Contribute To Boost


I found a Boost memory pool bug and got a chance to contribute to Boost C++ library. However, because there is probably no technical contribution guidance, it was less clear to me on how to create pull requests to Boost C++ library.

In this blog post, I would like to document my experience of contributing code to Boost C++ library.

Contribute to Boost C++ Library

It turns out that although the Boost C++ library release consists of multiple different modules, the code managements for different modules are independent from each other and each module has an independent GitHub repository. But when it comes to unit testing, a full Boost C++ library is required, as some unit tests will have to use the other Boost modules.

Personal Boost Contribution Guideline

Given all these complexity and a lack of contribution guidance, this is what I figured out for how to contribute to Boost, which might still be a little bit awkward though.

  1. Download the latest Boost library from the Boost website or the Boost GitHub repository.
  2. Make changes to the modules from the Boost library directory.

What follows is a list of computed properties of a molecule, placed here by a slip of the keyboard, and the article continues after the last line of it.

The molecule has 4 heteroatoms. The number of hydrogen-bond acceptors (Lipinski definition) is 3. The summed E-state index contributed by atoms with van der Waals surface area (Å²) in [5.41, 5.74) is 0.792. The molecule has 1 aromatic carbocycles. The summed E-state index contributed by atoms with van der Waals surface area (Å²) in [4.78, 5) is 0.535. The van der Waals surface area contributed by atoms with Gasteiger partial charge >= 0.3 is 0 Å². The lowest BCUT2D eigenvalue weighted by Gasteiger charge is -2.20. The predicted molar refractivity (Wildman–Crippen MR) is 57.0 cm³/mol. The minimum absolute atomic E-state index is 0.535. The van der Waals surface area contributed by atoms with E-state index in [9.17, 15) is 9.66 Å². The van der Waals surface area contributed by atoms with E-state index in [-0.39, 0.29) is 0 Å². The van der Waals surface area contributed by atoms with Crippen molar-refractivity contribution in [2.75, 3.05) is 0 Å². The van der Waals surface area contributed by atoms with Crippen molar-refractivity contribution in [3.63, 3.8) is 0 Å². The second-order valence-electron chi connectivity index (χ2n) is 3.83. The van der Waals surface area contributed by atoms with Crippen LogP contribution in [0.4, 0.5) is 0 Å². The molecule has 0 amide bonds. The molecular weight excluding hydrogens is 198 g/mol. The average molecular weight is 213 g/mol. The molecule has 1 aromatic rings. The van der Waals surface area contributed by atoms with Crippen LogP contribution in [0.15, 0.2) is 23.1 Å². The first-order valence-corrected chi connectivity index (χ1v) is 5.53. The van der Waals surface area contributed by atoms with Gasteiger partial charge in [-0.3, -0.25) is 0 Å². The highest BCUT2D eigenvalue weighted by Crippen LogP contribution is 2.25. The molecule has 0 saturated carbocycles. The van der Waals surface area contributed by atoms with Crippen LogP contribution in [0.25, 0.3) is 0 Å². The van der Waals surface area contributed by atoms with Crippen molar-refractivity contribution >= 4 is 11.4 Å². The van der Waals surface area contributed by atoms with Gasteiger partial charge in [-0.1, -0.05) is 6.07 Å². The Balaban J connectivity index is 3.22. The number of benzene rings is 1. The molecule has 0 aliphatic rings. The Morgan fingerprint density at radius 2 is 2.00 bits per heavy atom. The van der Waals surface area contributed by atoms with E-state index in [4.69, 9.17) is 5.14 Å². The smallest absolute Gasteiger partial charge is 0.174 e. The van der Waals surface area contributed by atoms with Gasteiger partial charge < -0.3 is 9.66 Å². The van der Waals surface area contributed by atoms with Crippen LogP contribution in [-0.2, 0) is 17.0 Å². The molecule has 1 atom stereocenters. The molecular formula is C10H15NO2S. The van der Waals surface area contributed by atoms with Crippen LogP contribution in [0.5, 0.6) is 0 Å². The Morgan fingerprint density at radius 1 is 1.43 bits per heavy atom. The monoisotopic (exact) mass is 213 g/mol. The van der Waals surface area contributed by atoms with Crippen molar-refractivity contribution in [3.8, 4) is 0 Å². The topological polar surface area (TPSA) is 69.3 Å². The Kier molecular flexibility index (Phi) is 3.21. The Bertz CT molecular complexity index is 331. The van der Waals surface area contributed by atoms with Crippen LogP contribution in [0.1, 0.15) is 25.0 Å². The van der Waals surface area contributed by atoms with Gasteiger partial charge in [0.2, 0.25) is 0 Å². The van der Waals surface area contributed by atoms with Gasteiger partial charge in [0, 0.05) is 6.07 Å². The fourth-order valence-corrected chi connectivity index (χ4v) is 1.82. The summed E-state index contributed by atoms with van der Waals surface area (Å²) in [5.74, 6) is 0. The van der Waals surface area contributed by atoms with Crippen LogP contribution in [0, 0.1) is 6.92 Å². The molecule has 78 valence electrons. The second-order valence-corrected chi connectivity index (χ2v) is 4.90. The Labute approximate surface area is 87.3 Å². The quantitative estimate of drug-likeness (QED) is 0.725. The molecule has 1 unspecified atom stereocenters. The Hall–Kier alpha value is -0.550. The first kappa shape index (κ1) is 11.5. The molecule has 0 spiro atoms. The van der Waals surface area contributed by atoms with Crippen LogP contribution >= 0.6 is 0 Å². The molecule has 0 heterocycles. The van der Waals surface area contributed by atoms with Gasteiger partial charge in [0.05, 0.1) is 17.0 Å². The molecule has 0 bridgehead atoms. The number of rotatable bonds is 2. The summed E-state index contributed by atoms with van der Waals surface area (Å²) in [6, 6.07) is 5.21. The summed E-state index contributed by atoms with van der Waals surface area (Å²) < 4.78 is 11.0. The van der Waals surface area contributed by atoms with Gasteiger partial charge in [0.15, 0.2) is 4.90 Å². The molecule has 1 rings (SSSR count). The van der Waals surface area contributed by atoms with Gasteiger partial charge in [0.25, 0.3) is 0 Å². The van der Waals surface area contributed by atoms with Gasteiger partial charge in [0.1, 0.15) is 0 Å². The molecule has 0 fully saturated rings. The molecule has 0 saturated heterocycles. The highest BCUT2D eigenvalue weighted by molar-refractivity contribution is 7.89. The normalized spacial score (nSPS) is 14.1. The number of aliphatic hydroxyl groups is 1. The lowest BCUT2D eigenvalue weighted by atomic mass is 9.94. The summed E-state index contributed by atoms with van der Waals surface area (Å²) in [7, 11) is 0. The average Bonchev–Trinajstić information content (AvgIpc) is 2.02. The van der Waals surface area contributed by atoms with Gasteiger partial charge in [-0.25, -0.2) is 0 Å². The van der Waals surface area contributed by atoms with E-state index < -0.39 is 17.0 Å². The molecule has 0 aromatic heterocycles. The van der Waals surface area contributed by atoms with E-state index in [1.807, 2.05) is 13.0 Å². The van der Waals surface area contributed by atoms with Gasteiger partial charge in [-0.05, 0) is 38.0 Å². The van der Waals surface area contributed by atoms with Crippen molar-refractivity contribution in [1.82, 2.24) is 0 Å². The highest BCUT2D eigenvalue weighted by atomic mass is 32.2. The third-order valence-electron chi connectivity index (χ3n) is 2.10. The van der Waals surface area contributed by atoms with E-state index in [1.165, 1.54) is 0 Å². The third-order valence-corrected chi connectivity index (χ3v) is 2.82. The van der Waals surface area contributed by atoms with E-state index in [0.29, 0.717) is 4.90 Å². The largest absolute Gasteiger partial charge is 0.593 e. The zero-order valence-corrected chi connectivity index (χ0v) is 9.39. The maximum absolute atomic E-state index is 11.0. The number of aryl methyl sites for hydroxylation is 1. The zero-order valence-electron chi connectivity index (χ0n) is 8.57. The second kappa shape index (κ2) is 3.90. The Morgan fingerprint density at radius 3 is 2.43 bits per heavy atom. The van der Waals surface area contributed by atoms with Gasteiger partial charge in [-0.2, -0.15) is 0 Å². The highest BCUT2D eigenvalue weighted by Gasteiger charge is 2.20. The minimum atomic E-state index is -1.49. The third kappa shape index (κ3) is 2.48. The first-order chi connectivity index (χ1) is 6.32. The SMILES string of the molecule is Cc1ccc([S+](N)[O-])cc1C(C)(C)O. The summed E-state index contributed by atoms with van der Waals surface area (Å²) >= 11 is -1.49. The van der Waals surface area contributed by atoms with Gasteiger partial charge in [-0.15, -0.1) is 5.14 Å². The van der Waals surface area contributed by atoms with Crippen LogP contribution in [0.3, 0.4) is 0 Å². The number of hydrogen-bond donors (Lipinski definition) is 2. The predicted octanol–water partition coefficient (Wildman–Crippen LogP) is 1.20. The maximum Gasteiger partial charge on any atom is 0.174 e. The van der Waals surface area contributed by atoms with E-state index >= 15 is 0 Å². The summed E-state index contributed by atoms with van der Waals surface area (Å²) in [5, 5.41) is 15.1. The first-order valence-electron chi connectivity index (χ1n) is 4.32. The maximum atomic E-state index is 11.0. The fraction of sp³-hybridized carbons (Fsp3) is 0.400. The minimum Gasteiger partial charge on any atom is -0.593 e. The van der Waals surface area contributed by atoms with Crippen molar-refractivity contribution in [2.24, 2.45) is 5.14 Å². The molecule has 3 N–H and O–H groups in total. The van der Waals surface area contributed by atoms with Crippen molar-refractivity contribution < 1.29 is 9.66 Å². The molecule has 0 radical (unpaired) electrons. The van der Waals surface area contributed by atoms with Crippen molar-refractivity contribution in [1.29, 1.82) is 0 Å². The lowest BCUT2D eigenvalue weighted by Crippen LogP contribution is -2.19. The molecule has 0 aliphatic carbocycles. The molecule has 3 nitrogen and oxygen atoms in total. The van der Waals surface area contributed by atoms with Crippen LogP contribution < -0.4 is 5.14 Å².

3. Run unit test from the Boost library directory.
  4. Copy the changes or files to the Boost module repository.
  5. Create pull requests.

Personal Boost Unit Test Guideline

There is also a lack of guidance on how to run unit tests. This is what I figured out, even though there could be better ways.

  1. Build b2 at the Boost root directory by running ./ --prefix=/usr/local.
  2. Run unit tests at the Boost root directory by running ./b2 libs/boost_module/test/ where boost_module is a Boost module, such as pool.


In my opinion, instead of having a monorepo of having all the modules, separating different modules into individual GitHub repositories makes contributions and bug fixes less straightforward.



Lei Mao

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